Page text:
--- On Fri, 12/12/08, Jeff Gephart <[log in to unmask]> wrote:

Houses don't breath.  They should be built tight and ventilated with equipment appropriate to maintain a consistent and appropriate air exchange (when occupied) to control moisture levels, provide adequate fresh air, and dilute indoor air contaminants of all sorts.

I'll have to disagree with Jeff on this, though the disagreement might be based on the ambiguous meaning of "breathe".
A tightly-built house will not "breathe" air sufficiently without mechanical ventilation, but it can (and I would say should) "breathe" moisture, just like our skin and our clothing.
The typical family of four will put approximately 2.5 gallons of moisture per day into the indoor environment through the normal requirements of living (cooking, bathing, washing, breathing, plants).
A 2000 SF 2-storey house, with a thermal envelope (walls and ceiling) that are relatively permeable to moisture diffusion (5 perms avg) will diffuse approximately 1.25 gallons of water per day at 70F/40%RH indoor and 20F/75%RH outdoor. This will eliminate half of the daily moisture production, and a modest air exchange rate will easily eliminate the remainder.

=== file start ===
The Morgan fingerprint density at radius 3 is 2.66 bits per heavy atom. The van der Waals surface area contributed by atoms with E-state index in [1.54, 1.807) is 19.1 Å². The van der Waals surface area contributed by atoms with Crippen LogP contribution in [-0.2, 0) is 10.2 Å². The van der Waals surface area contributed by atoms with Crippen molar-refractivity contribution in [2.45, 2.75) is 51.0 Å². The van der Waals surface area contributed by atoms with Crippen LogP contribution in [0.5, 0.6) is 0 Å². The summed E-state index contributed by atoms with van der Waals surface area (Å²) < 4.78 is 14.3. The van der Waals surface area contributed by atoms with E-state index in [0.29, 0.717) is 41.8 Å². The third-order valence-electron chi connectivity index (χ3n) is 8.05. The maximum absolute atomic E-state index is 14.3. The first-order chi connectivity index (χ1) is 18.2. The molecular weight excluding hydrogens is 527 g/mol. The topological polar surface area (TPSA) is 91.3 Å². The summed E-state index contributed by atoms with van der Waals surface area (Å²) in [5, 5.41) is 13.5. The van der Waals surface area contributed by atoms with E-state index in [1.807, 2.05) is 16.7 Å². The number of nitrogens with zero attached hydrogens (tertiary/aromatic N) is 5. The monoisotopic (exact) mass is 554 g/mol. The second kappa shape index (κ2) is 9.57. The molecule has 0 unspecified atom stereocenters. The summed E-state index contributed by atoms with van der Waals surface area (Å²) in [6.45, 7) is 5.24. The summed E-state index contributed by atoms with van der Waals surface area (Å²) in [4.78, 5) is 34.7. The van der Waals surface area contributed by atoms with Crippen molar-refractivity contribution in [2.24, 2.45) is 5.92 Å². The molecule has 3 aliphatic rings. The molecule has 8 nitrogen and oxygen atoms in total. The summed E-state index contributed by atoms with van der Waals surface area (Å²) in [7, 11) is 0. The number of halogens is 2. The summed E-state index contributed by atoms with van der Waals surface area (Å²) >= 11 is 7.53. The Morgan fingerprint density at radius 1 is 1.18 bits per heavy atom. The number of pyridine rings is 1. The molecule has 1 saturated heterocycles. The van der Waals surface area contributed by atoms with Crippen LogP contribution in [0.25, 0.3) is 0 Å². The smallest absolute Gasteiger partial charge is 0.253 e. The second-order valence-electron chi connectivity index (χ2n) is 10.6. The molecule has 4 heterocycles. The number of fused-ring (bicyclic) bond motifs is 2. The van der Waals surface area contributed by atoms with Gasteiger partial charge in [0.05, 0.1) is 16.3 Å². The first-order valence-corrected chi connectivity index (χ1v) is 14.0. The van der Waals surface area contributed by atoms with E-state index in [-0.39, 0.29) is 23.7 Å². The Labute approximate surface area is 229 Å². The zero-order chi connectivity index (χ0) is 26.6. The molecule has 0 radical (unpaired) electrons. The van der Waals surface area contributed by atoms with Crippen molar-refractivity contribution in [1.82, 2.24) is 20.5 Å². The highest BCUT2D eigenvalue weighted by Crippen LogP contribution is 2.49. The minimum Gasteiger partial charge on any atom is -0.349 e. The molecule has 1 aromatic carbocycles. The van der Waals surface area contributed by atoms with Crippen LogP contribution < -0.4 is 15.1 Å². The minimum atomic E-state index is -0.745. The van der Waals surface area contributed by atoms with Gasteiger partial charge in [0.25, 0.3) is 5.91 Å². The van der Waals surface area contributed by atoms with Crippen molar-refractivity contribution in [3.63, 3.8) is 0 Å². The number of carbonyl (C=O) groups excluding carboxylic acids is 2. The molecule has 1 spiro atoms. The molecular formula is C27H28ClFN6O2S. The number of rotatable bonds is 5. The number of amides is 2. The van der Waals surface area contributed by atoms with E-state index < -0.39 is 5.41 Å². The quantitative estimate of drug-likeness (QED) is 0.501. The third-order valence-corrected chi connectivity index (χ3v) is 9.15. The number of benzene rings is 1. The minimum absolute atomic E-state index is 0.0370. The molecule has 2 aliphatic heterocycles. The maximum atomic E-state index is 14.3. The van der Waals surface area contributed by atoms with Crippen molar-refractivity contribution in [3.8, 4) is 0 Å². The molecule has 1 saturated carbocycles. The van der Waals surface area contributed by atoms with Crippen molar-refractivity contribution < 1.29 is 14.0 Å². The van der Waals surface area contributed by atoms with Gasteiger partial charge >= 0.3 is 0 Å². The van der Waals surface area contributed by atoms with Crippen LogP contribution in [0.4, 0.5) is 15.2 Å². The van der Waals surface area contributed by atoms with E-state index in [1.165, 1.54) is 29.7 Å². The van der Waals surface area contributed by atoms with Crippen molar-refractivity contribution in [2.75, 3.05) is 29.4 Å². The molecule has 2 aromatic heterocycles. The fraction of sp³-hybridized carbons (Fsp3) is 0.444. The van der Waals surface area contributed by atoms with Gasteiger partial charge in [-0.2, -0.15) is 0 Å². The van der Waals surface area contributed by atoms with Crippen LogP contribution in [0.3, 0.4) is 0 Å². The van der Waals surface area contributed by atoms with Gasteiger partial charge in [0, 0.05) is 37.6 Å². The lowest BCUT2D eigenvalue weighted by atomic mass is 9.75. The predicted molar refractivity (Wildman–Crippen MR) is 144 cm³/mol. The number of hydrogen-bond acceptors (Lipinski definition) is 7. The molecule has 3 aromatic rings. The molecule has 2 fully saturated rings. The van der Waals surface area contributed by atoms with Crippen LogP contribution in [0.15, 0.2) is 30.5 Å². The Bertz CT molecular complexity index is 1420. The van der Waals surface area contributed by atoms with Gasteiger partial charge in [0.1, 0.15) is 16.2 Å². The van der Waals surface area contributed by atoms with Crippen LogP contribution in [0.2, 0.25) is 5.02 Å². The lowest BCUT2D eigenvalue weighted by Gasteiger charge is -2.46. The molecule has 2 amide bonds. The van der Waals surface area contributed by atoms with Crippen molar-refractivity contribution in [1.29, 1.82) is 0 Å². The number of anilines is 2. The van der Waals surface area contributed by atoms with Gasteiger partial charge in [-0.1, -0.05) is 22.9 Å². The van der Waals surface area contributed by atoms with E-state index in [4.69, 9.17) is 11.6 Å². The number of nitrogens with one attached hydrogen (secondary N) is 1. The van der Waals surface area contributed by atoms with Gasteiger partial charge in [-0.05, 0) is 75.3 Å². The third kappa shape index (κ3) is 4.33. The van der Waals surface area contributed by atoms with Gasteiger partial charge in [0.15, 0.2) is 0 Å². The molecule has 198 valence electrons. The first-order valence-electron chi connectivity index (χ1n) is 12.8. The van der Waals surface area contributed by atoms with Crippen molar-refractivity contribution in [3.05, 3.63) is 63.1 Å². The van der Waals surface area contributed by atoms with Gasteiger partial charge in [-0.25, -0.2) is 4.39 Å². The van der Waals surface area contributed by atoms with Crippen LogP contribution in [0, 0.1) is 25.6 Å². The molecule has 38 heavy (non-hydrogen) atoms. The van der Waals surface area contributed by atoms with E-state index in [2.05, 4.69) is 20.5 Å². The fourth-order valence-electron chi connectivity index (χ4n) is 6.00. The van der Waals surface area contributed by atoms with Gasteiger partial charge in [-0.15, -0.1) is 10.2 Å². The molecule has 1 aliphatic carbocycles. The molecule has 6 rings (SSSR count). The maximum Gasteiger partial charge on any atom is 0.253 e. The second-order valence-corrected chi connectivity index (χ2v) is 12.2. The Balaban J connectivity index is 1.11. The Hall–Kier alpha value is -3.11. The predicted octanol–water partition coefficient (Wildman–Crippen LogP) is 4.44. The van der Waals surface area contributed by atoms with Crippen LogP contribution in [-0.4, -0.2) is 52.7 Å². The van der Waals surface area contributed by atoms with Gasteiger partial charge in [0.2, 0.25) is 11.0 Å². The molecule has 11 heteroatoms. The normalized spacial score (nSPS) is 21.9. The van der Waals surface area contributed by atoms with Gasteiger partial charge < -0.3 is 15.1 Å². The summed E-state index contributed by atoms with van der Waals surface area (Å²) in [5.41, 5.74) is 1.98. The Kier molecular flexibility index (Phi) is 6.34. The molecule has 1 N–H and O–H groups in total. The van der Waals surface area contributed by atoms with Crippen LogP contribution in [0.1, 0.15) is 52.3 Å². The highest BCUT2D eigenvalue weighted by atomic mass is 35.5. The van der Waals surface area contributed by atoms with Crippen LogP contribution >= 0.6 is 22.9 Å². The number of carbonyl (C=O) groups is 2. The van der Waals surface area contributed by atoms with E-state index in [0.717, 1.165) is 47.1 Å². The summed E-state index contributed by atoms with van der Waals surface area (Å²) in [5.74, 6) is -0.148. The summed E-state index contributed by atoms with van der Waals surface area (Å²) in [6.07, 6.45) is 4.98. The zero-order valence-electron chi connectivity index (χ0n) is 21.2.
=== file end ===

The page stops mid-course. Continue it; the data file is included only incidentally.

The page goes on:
In addition, a building with high moisture-storage capacity materials (generally natural materials) will buffer the daily and seasonal variations in RH (just as thermal mass will buffer temperature swings). A wood-frame house with wood sheathing can safely store 50 gallons of water. Fill those walls and ceiling with cellulose and it can store as much as 200 gallons of moisture reversibly, but only if the thermal envelope is not vapor sealed to the inside.
Proponents of natural building (e.g. straw-bale, cob, plaster) understand the value of moisture breathability, storage and buffering. The rest of us would do well to rediscover it.
- Robert